Some of the new restrictions came from states that have not been active on the issue in recent years. A Wyoming law requiring ultrasounds to be offered to pregnant women seeking an abortion was that state’s first in 30 years, Nash said.

But 2017 was also notable for states seeking to widen or ensure access to abortion and other reproductive services. For example, Delaware passed a law enshrining abortion rights, while Oregon and New York require private health plans to cover abortion without patients’ cost sharing. Legislators in California, which has a long history of protecting abortion rights, have been pushing a bill that would require public universities to provide abortion pills to female students who are less than 10 weeks pregnant. The bill stalled last year, but it is being picked up again this year.

As a result, said Nash, “we are really living in a bifurcated country. The states that are progressive are looking to protect access” to abortion and contraception. “The states that are conservative are looking to restrict it.”

In other words, a nation that looks a lot like it did 45 years ago, when the Supreme Court legalized abortion nationwide in Roe v Wade.

California Healthline Reporter Ana B. Ibarra in Sacramento, Calif., contributed to this article.

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Viewpoints: A List Of Steps To Combat Opioid Crisis; What Can Go Wrong If Hospitals Get Into The Drug Business

Opinion writers from around the country express views on health care issues.

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Monday Morning Quarterbacks: Pros And Cons Of Work Requirements; What If A Doctor Won’t Help?

Editorial pages offer a variety of views on the pending debate surrounding this Medicaid policy and a range of other health care issues.

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State Highlights: ‘Pharmacy Deserts’ Plague Chicago Neighborhoods; Kansas Nursing Homes Say They’re In Crisis

Media outlets report on news from Illinois, Kansas, Texas, Minnesota, Colorado, Florida, California, Wisconsin, Ohio, Tennessee and Connecticut.

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California Lawmakers Expected To Introduce Legislation To Fortify State’s Health Exchange

“Everything they are doing at the federal level, we are doing the opposite, said state Sen. Ed Hernandez. Meanwhile in Wisconsin, Gov. Scott Walker shifts toward the center with proposal to use money to stabilize the state’s health law marketplace.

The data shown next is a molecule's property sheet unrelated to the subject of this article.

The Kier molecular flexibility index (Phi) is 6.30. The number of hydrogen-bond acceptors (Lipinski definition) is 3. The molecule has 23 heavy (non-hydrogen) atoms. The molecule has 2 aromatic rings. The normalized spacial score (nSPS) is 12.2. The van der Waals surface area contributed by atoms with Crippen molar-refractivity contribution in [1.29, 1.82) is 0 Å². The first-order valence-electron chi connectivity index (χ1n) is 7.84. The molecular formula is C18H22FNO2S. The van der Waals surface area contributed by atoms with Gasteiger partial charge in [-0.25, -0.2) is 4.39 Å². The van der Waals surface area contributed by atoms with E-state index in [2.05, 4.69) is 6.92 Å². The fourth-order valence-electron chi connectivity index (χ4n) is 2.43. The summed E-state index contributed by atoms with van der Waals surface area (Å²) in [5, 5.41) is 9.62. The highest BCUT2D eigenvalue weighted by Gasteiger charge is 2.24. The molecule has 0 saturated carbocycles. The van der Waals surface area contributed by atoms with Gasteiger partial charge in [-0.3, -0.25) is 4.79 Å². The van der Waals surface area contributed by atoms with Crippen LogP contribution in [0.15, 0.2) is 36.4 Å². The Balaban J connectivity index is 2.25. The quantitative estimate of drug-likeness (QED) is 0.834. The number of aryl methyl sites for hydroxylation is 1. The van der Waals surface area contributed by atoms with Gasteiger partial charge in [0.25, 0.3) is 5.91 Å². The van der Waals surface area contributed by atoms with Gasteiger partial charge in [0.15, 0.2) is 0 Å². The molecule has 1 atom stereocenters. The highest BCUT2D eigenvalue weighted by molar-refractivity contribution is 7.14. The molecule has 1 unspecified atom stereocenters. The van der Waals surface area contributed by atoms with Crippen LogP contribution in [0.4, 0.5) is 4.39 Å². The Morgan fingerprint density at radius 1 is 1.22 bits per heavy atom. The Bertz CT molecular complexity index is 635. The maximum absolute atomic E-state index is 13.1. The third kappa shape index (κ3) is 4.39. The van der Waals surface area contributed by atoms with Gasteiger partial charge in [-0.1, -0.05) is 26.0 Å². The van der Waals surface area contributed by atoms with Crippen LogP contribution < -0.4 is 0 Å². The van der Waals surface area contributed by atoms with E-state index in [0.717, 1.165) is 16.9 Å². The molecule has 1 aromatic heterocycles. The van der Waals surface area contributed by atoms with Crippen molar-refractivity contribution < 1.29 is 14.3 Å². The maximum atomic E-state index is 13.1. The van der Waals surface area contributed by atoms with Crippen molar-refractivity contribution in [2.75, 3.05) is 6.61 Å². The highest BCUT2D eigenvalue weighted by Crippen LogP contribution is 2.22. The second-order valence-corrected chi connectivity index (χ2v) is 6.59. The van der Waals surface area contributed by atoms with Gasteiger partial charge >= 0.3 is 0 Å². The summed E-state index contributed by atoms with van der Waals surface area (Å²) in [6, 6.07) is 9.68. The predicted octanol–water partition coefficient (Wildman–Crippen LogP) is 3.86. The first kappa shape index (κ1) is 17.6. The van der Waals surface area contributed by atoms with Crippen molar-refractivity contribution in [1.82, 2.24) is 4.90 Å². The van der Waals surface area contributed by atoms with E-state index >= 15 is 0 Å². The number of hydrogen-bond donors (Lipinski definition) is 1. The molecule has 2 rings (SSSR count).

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In Rapidly Evolving Health Care Landscape, Traditional Borders Are Blurring

Hospitals’ recent decisions to start making their own drugs is just one in a long string of actions taken within the industry to break down conventional roles.

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Not All Screen Time May Be Harmful To Kids, Some Experts Begin To Consider

The standard these days is to recommend children limit time in front of screens. But there’s a difference between passive exposure and active interaction. In other public health news: transgender children, Tide Pods, gene-editing, contraceptives, cancer patients and marijuana, personalized diets based on genetics, and more.

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IV Bag Shortage In Midst Of Vicious Flu Season Exposes Flaw In Health System’s Crisis Response

A shortage of crucial supplies can lead to “potentially dangerous treatment of patients,” rising death rates and overwhelmed emergency workers and nursing facilities. Media outlets report on news of the flu out of California, Louisiana, Georgia, Minnesota and Texas, as well.

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Most People Who Overdose Don’t Die. Instead They’re Ensnared In Relentless Cycle Of Worry And Chaos.

Although the nation has been transfixed by the horrifying statistics about drug overdoses, that’s not the reality most people who are addicted to opioids are experiencing. Instead they’re caught up in a grinding, consuming and debilitating cycle of addiction.